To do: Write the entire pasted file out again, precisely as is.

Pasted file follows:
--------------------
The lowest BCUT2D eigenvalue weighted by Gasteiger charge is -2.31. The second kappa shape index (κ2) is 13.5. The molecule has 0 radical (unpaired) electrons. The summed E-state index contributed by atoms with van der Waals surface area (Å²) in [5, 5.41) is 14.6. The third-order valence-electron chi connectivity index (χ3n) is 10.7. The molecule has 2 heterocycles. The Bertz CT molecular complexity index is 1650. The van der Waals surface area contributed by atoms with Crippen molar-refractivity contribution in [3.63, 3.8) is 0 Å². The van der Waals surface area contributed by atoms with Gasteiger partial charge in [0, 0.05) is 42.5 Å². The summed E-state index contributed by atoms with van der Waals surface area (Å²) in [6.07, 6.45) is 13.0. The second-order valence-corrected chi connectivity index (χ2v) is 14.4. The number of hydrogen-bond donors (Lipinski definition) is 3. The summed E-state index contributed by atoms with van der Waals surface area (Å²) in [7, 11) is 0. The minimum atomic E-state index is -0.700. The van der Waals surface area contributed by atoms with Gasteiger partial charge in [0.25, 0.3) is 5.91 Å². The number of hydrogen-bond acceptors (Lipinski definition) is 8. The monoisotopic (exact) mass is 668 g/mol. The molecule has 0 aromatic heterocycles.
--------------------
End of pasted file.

The lowest BCUT2D eigenvalue weighted by Gasteiger charge is -2.31. The second kappa shape index (κ2) is 13.5. The molecule has 0 radical (unpaired) electrons. The summed E-state index contributed by atoms with van der Waals surface area (Å²) in [5, 5.41) is 14.6. The third-order valence-electron chi connectivity index (χ3n) is 10.7. The molecule has 2 heterocycles. The Bertz CT molecular complexity index is 1650. The van der Waals surface area contributed by atoms with Crippen molar-refractivity contribution in [3.63, 3.8) is 0 Å². The van der Waals surface area contributed by atoms with Gasteiger partial charge in [0, 0.05) is 42.5 Å². The summed E-state index contributed by atoms with van der Waals surface area (Å²) in [6.07, 6.45) is 13.0. The second-order valence-corrected chi connectivity index (χ2v) is 14.4. The number of hydrogen-bond donors (Lipinski definition) is 3. The summed E-state index contributed by atoms with van der Waals surface area (Å²) in [7, 11) is 0. The minimum atomic E-state index is -0.700. The van der Waals surface area contributed by atoms with Gasteiger partial charge in [0.25, 0.3) is 5.91 Å². The number of hydrogen-bond acceptors (Lipinski definition) is 8. The monoisotopic (exact) mass is 668 g/mol. The molecule has 0 aromatic heterocycles.